riddle and perplexity of his conqucrer:
this thin old man, just permitted to feci
tho breath of liberty, whoso name for
fear or wonder had gone round the world
aud earned from a cool head, even like
Gladstone, tho opinion that 'Jefferson
Davis had inado a nation.'" Do Fon
taine. An Honest Showman.
Iord Stowell, who went to see every
exhibition, provided it did not cost more
than a shilling, once presented himself
at tho door of a show whero a snake of
some more or loss gaudy color was on
view. But tho sight of so good a custo
mer was too much for the conscience of
tho showman, who exclaimed, like Mrs.
Cluppins, "My lord, I will not deceive
you. It's only tho old snake with a new
coat of paint." The showman doubtless
meant well, but he certainly acted ill.
Harmless pleasures are not so common
in life that even successful lawyers
ought to bo deprived of them without a
cause. Lord Stowell would have grati
fied the lust of hi3 eyes without risking
tho salvation of his soul if only ho had
been permitted to gaze upon a 6kiq
where nature! had been eclipsed by art.
A certain amount of wholesomo igno
rance is necessary to tho enjoyment or
even to the toleration of existence. The
Couldn't Fool tho Carber.
Three young fellows were having a
heap of fun wilh themselve a few days
?go, aided by a twenty-dollar bill. About
2:o0 in tho afternoon this trio went into"
a barber shop up on North Clark street
and got. shaved. When the tonsorial act
had been completed onei f (ho yt.-iiuvr fel
lows produced a twenty-dollar bill and
MM tlioliirVr to f-"t 1 1 : -1 l'-iv out of
Tho Point of View.
"li; r.11 depends upon the point of
view," is a phrase that has passed into z.
proverb. Its truth is illustrated anew
every day, but perhaps not often more
strikingly than it was in tho case of a
wealthy railroad man, who, in company
with a journalist, not long ago visited
Pike's Peak, in Colorado, and was shown
a magnificent prospect of the mountain
across a rocky gorge.
Fine, fine, isn't it?" exclaimed the
"Fine? I don't think so," said the
railroad man. "How are 3-011 going to
run a railroad here?"
Here is another illustration of the
"point of view:"
"We call the tiger," said a. vegetarian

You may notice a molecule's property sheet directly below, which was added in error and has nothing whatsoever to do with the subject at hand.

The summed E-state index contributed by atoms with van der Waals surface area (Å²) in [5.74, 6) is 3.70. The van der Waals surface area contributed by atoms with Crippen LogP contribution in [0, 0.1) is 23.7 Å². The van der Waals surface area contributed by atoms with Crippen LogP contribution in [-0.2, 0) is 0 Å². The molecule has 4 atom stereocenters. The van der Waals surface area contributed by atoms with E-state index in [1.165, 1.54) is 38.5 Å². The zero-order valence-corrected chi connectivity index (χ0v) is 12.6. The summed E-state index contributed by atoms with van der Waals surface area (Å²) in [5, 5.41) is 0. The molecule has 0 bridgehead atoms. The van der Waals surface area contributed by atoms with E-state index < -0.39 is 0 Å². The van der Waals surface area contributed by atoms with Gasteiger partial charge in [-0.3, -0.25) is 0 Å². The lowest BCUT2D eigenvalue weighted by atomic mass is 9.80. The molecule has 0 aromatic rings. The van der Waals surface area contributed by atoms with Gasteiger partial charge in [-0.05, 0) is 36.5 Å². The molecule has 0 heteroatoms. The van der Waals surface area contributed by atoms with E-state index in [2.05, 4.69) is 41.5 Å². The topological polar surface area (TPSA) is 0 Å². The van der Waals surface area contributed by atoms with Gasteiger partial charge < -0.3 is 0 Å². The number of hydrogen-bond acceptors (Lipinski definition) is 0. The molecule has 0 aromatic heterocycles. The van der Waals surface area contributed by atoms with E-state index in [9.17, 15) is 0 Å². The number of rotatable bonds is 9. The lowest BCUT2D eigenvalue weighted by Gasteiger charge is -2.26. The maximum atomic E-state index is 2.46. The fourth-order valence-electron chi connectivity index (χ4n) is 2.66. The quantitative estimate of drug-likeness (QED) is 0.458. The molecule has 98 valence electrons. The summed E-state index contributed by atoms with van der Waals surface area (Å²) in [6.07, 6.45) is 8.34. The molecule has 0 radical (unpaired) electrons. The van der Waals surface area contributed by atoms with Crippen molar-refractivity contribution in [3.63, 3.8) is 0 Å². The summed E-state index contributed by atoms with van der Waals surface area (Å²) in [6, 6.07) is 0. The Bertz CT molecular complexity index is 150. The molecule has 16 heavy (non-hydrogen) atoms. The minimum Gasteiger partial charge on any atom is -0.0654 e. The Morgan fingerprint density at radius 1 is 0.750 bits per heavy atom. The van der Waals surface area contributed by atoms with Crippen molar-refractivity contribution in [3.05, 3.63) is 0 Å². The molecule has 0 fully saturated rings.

philosopher, "a ferocious beast: but
what would ve men be called if, for in-
H ssf a
e . p
ji'uosi fevers? i
Llisr C 1
ll H U fA
EVEItV riTRfJIIASEIl OF ONE DOLL A ITS YVOItTIl OF
C otfiing, Furnishing Goods,
HATS, CAPS, BOOTS and SHOES,
or anything in our Elegant Line of Good.--,
W I J
(ill Las iLsa
w 1 b
Entiteling them to a chance at the Drawing which will
take place October 1st.
Tho leading Clotliiors, 511
HI file crrfji'0'3--r'f'
MANUFACTUHEH OK ANU
WHOLESALE & RETAIL
For "run-down," debilitated and overworked
women, J)r. Pierce's Favorite Proscription i5
tho best of all restorative tonics. It is a potent
Specific for all those Chronic Weaknesses and
Diseases peculiar to W omen j a powerful, fren
ral as well as uterine, tonic and nervine, it
imparts vijr or and strength to the whole system.
It prompt! y cures weakness of stomach, nausea,
indi(re8tion, bloating, weak back, nervous pros
tration, debility and sleeplessness, in either sox.
It is carefully compounded by an experienced
physician, and adapted to woman's deiicato
organization. Purely vefretablo and perfectly
harmless in any condition of the svptetn.
ii i a favonie rrcf rip
UiintiiyTcn I tion" is the only medicine
tlfelinj4illl.u.I for women, solrt t.v druB-irisrs.
under a positive guar
di:am;k in tixii.
Choices! Ikun k oi Cigars,
Flsr do Popporbaryo' and '2ui!s
F'JM, rca; )V
TOBACCO AND .c'd0KH!W AKTIOLK
'tlv;iy-i iii sfoiv.-. Nov. ii't. 1 H.
foi li Utii Sab
stance, mutton chops
Vonth'i Com nnninn
antee of satisfaction in every case, or price
(S1.00) refunded. This jj-ifarantee hns been
' printed on the bottle-wrapper, and faahfully
1 carried out for many years.
For larp". illustrated Treatise or Diseases cf
Women (h0 pajres. with full directions for
, honie-tiati.ient), eend ten cents in 6tamps.
i '"Address, World's Dispensary Medicai.
could sneak?" ' AiisociAiiOS, CtJ Main btreet. Buffalo, N. Y.
lr tho Liquor Habit, Positively Caret'
cy ,.2:i!;;iisur.ir:G r.R. r,mis cv.zzh specific.
U can be givon in e cop of coffe-s or tea. or in a.-
tides of cod, v. it'iout the knowiclf; .i the j.er
Miii t.-iki'jg it; it is abst-lmeiy hai-mie r-n mul wiil
effect a permanent ami i-peeiiy cure, whether
the patieu t is a modern te. drink er or it n p.leo-Ki! u;
wreck. IT NEVFR FAILS. GUA RAMTEFT
a 'oniKletc cine in every instance. 4-i pae. ou.-k
FREE, Addreh in con'fldeneu,
GCLDEij SPEC'FIC CO.. 1 iia Race St., Cirtcinn'.!. 0..
WI&cri you can bny a Suit f (ClolLhes for mere risg? 1-S ti'es marked price o
lais (Rreat BSSscoMiat Sale will oisly eosatlssiie si gli.i9t ftime toogei'.
FOKMEH PRICE. XOW.j
Men' Custom Made Suits, - - $25.00. 33 per cent off, $ 1 0.G7. Men's Business Suits
Men' Wack Imported Cork Screw J20.00. - J13.35. Men) v u
Jtfbn's Business Suits ' - - 815.00. " flO.OO.j Men Working Smts -
Men's Chcviat Suits - - 510.00. " " G.6o. Men's Custom Made Pants
$ 8.00. 33. per cent off,
5.3G. jBovs' Suits
4.00. Ch'ilds' Suits
3.34. iWorkinc Shirts 35 cents.
FOKMER PRICE. XoW
- $ 3.50. 33 1 per cent off, S 2.34
6 2.00. " s 1.32
Shirts an-l Drawers 35 cts. Overalls
4.G5. jCall and be convinced that what we say is true.
EVERYTHING MUST GO IN THIS GREAT DISCOUNT SALE !
'os x'sr is 'jto x. - o
2Pla4tsBUOial25 ebsraska. ILower Matsa